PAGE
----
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By September 3, 2014Rhode Island, Top News
Len Panaggio, Beverage Consultant

Len Panaggio, Beverage Consultant

By Len Panaggio, Beverage Consultant

As we embrace the fall and look forward to the winter, a few thoughts come to mind about how we did over the summer. What were our strengths and our weaknesses?

Clearly, our industry is a bright star in Rhode Island and I am proud to be a part of it. I have seen a great trend of revitalization happening across the state. Old, tired places have been updated, rebranded or even relocated. I have seen tremendous growth of farming in our state, both agriculture and aquaculture; the pond-to-table or farm-to-table movement is flourishing. Indeed, it is an exciting time to be in the restaurant business.

Now, let’s talk about the downside. Our staff is our most valuable resource, yet industry-wide, we have had a difficult time finding employees. This, while our unemployment rate hits nearly 8-percent! In my opinion, the next generation of workers is not motivated and need a lot of hand-holding and guidance.

Perhaps they view our industry as just a stepping stone, but in fact, they can make a very good living if they apply themselves. Career staff takes the job more seriously and I am always happy to have a pro wait on me. How can a consumer tell the difference? It’s all in their appearance. Are their uniforms clean and ironed? Have the men shaved? Are tattoos and piercings covered? Is the hair tied back?

If not, I can’t really blame the individual, but rather the management. I find it disappointing that managers can’t see the obvious violations that exist with the overall appearance of their staff. It puts the restaurant in a negative light and it is a problem that is easily correctible. I know management has long hours dealing with all the fires that pop up. Still, spending the time to train your staff in all aspects of the business is so important and addressing violations right away is critical. Remember, all of your efforts to create a vibrant, healthy restaurant can and will be ruined by a bad employee.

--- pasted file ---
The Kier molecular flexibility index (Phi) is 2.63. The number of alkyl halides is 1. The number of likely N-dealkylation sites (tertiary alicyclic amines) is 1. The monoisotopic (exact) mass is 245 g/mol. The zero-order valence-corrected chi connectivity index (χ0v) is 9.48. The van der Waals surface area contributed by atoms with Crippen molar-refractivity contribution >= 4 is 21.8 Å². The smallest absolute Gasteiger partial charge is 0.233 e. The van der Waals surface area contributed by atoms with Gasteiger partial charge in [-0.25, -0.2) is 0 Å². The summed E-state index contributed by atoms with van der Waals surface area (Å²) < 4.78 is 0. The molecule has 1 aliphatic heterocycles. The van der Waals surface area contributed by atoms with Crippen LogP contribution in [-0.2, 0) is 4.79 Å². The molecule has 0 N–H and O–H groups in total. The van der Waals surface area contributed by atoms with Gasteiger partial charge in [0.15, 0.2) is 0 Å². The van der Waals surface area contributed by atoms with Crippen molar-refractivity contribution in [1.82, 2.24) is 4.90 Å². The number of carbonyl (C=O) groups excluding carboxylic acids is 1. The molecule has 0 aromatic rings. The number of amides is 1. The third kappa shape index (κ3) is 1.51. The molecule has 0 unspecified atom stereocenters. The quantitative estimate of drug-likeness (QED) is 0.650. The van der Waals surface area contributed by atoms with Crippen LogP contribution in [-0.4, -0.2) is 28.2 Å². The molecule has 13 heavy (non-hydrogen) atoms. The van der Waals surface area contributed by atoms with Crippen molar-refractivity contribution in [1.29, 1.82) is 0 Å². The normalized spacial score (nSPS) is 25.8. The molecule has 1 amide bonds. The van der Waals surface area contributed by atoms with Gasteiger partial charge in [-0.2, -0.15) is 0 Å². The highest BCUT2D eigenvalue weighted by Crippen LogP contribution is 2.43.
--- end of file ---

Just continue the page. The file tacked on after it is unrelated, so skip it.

Another glaring problem I saw over the summer is the conditions of rest rooms. Quite frankly, this important place is often overlooked and some of them amount to outhouses. We routinely had staff policing rest rooms and if you’re not, wake up! The loo speaks volumes to guests about how you operate your place. Ask yourself, would you let your mother use your rest rooms?

Finally, seasonal fatigue played a role — particularly in the resort locations. The mass exodus of summer staff further taxes year-round staff. And, the wear and tear placed on a business starts to show itself in torn and stained menus, scuffed floors and tables, etc. Smart operators react to these conditions right away.

Creative scheduling helps out tired staff, and reacting to any facility needs helps present a consistent image to guests. It is imperative to provide our guests the same experience 365 days a year. Sit down in your restaurant, be a guest and witness what a patron sees with eyes wide open.

Our guests expect the best from all of us, and I think that despite all the problems that I have outlined, Rhode Island’s restaurant and bar scene is remarkable. We should all be striving to be better on a daily basis to ensure the vibrancy of our business. Oh, did you get your Oktoberfest beers in?


Len Panaggio’s career in food and wine spans more than three decades as an owner and as a beverage director at some of the top restaurants in Rhode Island. Currently a hospitality consultant, Len is a graduate of the University of Rhode Island and has attended the Culinary Institute of America Master Sommelier program and the Sterling School of Service and Hospitality.

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